Remember how I am always going on and on and on about having 100% identification before you harvest or use a wild (or feral) edible?
Remember last week I mentioned having “feral parsnips” growing in my garden?
After a comment from a reader last week (the blogger at https://tabularasa.org.uk/), I double-checked that alleged feral parsnip.
Here’s a photo of the domesticated parsnips (Pastinaca sativa) that were planted in the garden bed last year. They were planted early enough in the year that one had the audacity to go to seed; normally parsnips are biennials, meaning they flower in the second year of their life. I blamed this one for the volunteer parsnips coming up everywhere.
Here’s an updated photo of my “feral parsnip”.
The harsh sunlight makes it slightly harder to tell but those are white flowers. Not the yellow flowers of a parsnip (domesticated or otherwise), up to and including the parsnips I planted last year. (Check that first photo again.) Here’s a close up of the white mystery flowers.
So, what do I have growing here instead of a parsnip? It has leaves like a parsnip, so perhaps it is cow parsnip (Heracleum maximum)? It lacks the fuzzy stem, and doesn’t seem to be quite tall enough.
No hairs on the stem disqualifies it from being Queen Anne’s Lace as well (Daucus carota). Plus the flowers aren’t really in the proper umbrella shape, nor are the leaves shaped correctly. (Plus, there is no world in which I misidentify Queen Anne’s Lace!)
Maybe giant hogweed (Heracleum mantegazzianum)? But that is rather rare in Maryland, plus giant hogweed is literally giant, growing anywhere from six up to 18 feet tall. I think I would be able to tell the difference!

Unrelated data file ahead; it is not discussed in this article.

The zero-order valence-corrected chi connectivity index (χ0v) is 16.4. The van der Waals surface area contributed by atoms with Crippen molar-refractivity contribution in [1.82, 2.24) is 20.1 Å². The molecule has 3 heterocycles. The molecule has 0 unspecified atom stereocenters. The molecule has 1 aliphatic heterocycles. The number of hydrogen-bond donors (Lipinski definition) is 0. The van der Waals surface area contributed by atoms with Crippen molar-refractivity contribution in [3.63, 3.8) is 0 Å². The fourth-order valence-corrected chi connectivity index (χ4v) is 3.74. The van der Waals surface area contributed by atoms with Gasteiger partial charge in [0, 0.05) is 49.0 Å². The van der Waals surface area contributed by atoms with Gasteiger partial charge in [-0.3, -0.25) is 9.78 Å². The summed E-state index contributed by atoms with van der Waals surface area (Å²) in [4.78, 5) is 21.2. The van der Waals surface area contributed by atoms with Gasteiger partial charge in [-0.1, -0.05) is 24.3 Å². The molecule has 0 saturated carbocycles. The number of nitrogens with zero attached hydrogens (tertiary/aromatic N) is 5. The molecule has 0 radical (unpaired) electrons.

Poison hemlock (Conium maculatum) has smooth stalks, but also has purple spots on the stems. Plus the leaves look more like a carrot, less like a parsnip. Spotted water hemlock is also a possibility, but the leaves just don’t look like a parsnip leaf. Both of these plants are extremely toxic (as opposed to just unpleasant) so I’m grateful it’s not one of those!
Let’s take a closer look at that stem … not the flowering stalk, but from around the outer edge of the plant.
The way it curves inward (rather than being grooved) is hauntingly familiar. Yes, you figured it out. This appears to be … celery (Apium graveolens).
One of my kids keeps trying to grow celery from the cut ends (like shown here) and usually they die before forming roots; occasionally they make it to the outside and then die when getting hardened off for the garden. Last year ONE made it all the way to the garden, and promptly bolted while getting munched by swallowtail caterpillars. Apparently a few seeds got away!
The story has a happy ending after all. This time. Remember to always, always check your identification!